Broad and mostly surrounded by trees, the rocky summit proved unworthy of the name "Lookout". I could view Sherman Peak to the southwest, but most other directions had the views at least partially blocked by trees. I was able to identify the Kaweahs through a gap in the forest to the north, but otherwise the views are not so great. A register dating to 2008 had some 18 pages of entries, suggesting a fairly popular peak. I recognized only a few names including Shane Smith, Richard Carey and Nathan Shultz, the latter having made seven ascents as of 2012.
It had taken about four hours to reach the summit, well ahead of my conservative estimate, giving plenty of time for the bonus. While much of the NW-trending ridgeline was snow-free or nearly so, some sections were covered with 6-8" of unconsolidated heavy snow where the snowshoes once again proved useful. There is not much elevation loss between the two, indeed Schaeffer has just 160ft of prominence. As most of the route is forested there was little to be had in the way of views during the hour it took to traverse between the two summits. The Schaeffer summit is hard to determine. There are at least three points vying for the highest and trees contribute to the difficulty in ascertaining one over the other. I managed to find a register at one of them, left by Gordon MacLeod in 1986 and decided his choice for the highpoint was as good as any. The register had 18 pages filled, but there was only one other entry in the past 15 years. The peak seems to have lost some of its past popularity. Views were again lacking, but by walking to the edge of the forest on one side or the other, views to Olancha and other parts north could be found, as well as the snowy northern aspects of Sherman Peak to the south.
Rather than return the way I had come across Lookout Mtn (which would undoubtedly have been the shortest route back), I decided to drop southwest about 1,400ft down to Durrwood Creek and the trail I might find there as indicated on the map. The southwest slopes proved to be about as snow-free as I could have hoped, and in about 35 minutes I had found my way to the trail. I would spend about an hour following this southeast along Durrwood Creek to a trail junction and then east back to Corral Meadow to close the loop. From this point on, it was just a matter of retracing my steps, the conditions much the same as I'd found previously, though perhaps the snow a bit softer. About 2.5 hours from Corral Meadows I had returned to the car on the west side of Sherman Pass, getting back by 3:30p, well before sunset.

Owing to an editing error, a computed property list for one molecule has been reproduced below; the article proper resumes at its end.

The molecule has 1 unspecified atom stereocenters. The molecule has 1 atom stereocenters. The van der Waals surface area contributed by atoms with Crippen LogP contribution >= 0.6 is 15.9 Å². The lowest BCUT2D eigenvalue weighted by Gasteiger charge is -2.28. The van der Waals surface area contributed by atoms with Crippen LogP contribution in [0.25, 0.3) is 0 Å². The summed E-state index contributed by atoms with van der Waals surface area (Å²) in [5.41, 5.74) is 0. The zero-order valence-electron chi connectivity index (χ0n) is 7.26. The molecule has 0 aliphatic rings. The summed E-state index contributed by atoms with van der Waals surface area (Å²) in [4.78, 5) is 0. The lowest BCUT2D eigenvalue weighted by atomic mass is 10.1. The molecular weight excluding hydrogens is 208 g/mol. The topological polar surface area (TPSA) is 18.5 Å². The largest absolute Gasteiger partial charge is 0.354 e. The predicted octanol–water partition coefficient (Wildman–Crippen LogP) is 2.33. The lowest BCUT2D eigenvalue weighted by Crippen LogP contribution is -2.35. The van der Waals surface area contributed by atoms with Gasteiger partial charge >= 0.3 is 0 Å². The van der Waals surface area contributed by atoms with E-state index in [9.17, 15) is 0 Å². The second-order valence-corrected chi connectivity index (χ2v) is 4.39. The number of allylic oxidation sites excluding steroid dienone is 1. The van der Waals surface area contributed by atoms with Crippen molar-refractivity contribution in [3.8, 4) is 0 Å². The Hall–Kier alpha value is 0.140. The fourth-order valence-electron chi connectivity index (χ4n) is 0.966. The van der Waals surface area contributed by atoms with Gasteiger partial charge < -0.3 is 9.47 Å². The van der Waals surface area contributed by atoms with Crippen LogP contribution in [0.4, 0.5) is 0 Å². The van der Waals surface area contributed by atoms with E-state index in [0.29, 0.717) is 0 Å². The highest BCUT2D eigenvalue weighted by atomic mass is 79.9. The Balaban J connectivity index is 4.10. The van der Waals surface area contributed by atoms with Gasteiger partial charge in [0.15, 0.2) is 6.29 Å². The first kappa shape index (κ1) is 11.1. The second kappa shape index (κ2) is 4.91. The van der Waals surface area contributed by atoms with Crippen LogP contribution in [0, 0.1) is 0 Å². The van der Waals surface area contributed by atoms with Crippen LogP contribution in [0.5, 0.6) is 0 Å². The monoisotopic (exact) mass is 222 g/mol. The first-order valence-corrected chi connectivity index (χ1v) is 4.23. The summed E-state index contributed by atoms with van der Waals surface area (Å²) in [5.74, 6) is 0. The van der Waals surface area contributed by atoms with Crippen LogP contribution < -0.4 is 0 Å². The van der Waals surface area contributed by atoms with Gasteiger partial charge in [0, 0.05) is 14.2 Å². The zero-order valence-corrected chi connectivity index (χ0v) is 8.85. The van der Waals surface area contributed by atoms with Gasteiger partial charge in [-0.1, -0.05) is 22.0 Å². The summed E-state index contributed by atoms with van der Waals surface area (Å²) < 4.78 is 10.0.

I would spend the next several hours showering, removing chains, and driving back down Sherman Pass Rd to find a place to spend the night near Johnsondale and Sentinel Peak. I found an unsigned turnout just off the Lloyd Meadows Rd that looked to make a perfect location. Several hours later I was visited by a security guard in a white truck who appears to have driven up the deadend road for the express purpose of telling me I was on private property. No one else had driven by in the time I had been there, so it seems perhaps he was just out on patrol. I didn't question why there were no No Trespassing signs or other indicators of private property along the roadway, but simply found another spot another mile north on the roadway. Perhaps he felt better that he had earned his salary that night. In any event, it made little difference and I was able to spend the rest of the night in peace, undisturbed...
When the mill at Johnsondale closed in the 1970s, most of the town's inhabitants disappeared. The company town was sold whole to a private concern which developed the R-Ranch resort, a timeshare cabin and RV Park. As they seem to own all the non-public lands in the area, I'm pretty sure it was they who had come to remove me from my parking spot along Lloyd Meadows Rd.
This page last updated: Mon Jun 15 17:03:04 2015